Wednesday, December 9, 2009

Point, Shoot, Retouch and Label?

The New York Times online last week featured a piece about French Parliament member and mother of two teenage girls, Valerie Boyer, who has introduced a draft law that would mandate that retouched photographs appearing in advertisements feature a label that clearly discloses their digital alterations.

Unsurprisingly, Boyer faces opposition—from people that claim that Michelangelo’s paintings prove that this idealization of women is age-old; from people that argue anorexia is far too complex a disorder to pin the blame on a few photographs; and from people that claim that women and girls must already know that the photographs have been retouched because they’re so unrealistic.

Boyer defends her case, echoing some long-held Hardy Girls sentiments along the way: “If someone wants to make life a success, wants to feel good in their skin, wants to be part of society, one has to be thin or skinny, and then it’s not enough — one will have [her] body transformed with software that alters the image, so we enter a standardized and brainwashed world, and those who aren’t part of it are excluded from society.”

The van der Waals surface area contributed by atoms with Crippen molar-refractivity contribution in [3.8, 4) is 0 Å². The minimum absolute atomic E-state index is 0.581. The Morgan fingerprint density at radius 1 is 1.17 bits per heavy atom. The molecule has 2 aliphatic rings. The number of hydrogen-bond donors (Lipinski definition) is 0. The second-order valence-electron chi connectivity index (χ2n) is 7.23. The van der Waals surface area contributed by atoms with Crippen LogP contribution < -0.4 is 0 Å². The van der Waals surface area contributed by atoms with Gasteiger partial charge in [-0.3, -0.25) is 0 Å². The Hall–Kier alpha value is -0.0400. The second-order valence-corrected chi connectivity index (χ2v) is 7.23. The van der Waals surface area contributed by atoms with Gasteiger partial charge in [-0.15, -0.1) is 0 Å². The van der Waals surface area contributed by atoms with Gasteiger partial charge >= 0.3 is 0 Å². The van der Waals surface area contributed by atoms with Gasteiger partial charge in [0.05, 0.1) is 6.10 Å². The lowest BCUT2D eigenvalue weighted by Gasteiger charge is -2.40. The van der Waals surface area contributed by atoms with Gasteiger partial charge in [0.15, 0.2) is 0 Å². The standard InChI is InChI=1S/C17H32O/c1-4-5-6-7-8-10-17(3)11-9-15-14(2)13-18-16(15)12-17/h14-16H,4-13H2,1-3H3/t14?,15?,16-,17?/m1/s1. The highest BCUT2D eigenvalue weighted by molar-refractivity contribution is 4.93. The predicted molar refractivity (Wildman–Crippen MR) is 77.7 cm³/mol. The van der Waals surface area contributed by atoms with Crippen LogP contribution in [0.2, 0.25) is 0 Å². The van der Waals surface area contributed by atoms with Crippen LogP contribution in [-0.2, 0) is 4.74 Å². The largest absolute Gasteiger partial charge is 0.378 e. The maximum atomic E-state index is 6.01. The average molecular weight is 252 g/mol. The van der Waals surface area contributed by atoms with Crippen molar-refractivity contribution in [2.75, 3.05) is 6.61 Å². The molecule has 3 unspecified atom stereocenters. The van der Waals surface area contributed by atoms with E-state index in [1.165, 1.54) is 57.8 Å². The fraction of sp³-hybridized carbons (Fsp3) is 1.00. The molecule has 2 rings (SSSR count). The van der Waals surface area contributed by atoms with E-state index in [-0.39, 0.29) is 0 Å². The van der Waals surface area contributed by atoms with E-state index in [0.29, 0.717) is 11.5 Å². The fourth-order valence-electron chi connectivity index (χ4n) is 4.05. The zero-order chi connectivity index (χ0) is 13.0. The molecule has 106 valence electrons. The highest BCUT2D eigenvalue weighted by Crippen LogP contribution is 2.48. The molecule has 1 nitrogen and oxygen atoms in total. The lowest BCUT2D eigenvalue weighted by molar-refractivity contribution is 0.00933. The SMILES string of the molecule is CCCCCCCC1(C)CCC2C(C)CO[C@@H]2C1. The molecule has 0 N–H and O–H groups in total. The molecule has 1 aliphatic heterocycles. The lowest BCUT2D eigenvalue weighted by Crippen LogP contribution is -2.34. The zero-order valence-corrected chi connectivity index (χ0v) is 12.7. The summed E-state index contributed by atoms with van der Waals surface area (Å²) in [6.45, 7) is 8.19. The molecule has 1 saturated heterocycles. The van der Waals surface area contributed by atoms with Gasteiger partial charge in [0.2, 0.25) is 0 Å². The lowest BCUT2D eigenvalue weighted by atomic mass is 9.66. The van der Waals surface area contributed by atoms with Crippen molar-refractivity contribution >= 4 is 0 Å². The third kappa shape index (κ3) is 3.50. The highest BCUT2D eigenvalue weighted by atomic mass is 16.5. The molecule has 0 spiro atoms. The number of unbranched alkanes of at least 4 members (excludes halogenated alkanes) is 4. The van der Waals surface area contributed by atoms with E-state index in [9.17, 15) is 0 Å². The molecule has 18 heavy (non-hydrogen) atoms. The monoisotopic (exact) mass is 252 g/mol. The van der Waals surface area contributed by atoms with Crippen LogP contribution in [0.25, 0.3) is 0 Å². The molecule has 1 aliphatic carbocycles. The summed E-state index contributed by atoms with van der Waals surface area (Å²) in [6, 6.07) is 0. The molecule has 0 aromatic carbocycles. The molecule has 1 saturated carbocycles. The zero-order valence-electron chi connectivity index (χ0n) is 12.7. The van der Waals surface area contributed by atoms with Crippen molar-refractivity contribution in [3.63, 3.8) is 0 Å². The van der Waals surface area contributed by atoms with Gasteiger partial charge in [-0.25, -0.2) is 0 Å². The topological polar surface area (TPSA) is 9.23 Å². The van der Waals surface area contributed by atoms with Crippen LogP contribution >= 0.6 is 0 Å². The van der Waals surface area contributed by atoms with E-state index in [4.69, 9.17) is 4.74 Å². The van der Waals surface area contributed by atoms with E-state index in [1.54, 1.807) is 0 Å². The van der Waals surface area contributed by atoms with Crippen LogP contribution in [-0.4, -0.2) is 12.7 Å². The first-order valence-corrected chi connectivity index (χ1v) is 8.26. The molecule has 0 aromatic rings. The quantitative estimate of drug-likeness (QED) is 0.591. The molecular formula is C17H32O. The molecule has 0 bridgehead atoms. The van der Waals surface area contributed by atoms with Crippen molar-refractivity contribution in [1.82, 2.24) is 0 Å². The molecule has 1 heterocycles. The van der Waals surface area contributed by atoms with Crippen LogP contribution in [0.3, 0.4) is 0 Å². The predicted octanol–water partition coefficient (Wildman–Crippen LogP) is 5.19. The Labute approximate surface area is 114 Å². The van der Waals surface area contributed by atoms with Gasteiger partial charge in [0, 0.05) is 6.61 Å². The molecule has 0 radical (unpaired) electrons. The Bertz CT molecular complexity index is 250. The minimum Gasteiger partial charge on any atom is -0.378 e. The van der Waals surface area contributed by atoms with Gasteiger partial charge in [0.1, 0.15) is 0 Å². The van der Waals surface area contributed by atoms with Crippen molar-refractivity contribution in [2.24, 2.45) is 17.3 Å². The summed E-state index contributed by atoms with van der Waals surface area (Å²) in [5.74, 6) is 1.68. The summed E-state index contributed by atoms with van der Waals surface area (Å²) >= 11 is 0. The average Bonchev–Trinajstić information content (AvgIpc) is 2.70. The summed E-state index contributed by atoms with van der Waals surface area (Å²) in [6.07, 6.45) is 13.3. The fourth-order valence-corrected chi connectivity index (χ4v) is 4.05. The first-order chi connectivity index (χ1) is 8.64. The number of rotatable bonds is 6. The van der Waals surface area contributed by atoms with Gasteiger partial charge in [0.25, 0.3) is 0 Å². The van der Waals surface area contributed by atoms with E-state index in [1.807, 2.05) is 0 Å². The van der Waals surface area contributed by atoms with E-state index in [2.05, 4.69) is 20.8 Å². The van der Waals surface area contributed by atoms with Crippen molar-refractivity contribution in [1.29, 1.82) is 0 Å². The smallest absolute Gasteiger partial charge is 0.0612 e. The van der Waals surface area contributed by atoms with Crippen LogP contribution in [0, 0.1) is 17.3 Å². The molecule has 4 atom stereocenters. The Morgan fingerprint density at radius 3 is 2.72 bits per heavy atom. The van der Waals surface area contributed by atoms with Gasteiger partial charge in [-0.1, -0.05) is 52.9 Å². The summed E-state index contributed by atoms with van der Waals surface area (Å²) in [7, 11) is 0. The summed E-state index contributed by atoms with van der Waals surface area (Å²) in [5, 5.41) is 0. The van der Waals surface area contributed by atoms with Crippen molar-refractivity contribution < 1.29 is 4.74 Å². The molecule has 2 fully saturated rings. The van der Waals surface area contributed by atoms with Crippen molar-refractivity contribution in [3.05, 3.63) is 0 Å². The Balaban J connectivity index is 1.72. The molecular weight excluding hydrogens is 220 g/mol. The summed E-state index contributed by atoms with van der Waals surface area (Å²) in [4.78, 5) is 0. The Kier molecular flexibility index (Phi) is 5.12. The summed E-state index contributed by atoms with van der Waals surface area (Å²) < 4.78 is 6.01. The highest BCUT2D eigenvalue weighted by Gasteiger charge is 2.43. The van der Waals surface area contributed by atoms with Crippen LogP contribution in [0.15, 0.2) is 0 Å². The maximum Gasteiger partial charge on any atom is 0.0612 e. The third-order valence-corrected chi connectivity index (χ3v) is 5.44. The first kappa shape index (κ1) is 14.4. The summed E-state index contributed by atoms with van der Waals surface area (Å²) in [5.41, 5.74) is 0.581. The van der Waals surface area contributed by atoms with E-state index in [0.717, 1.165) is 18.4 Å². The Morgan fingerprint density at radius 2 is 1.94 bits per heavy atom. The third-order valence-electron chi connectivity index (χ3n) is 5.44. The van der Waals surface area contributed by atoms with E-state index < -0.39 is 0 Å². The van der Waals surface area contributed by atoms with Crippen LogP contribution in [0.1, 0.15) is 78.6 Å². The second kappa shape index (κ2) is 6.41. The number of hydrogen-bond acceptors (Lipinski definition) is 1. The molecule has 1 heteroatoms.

This exclusion is precisely where we, as a society, and our girls and women run into trouble. The constant media barrage instills in girls and women the belief that they will never be good enough, but eating disorders such as anorexia and bulimia are only a couple of a whole host of issues research has proven to result from feeling as if one will never be thin/pretty/sexually appealing enough to measure up. These include, but are not limited to, depression, self-mutilation, alcoholism, and drug use. We don’t mean to make light of eating disorders and certainly hold media culpable, but we also embrace that it’s far too simplistic to claim that people develop eating disorders because they read magazines.

Now, having acknowledged the complex web that impossible societal expectations weave — we’re all for labeling retouched photos. It’s an appropriate first step toward calling out unrealistic standards of beauty in a consistent way.

What do you think?


Kate said...

"Truth in advertising." This makes perfect sense. We are being sold lies, which is legally unacceptable when dealing with specific products (for example, MillerCoors just getting slapped for advertising their plain old bottle caps as "new" Taste Protector lids) - so it should be with the indirect product they use to sell.

By the way - can we include banning the use of falsh eyelashes in mascara commercials?!? A tiny byline of "dramatization" is not acceptable.

Anonymous said...

Looks like manual photo retouch to me.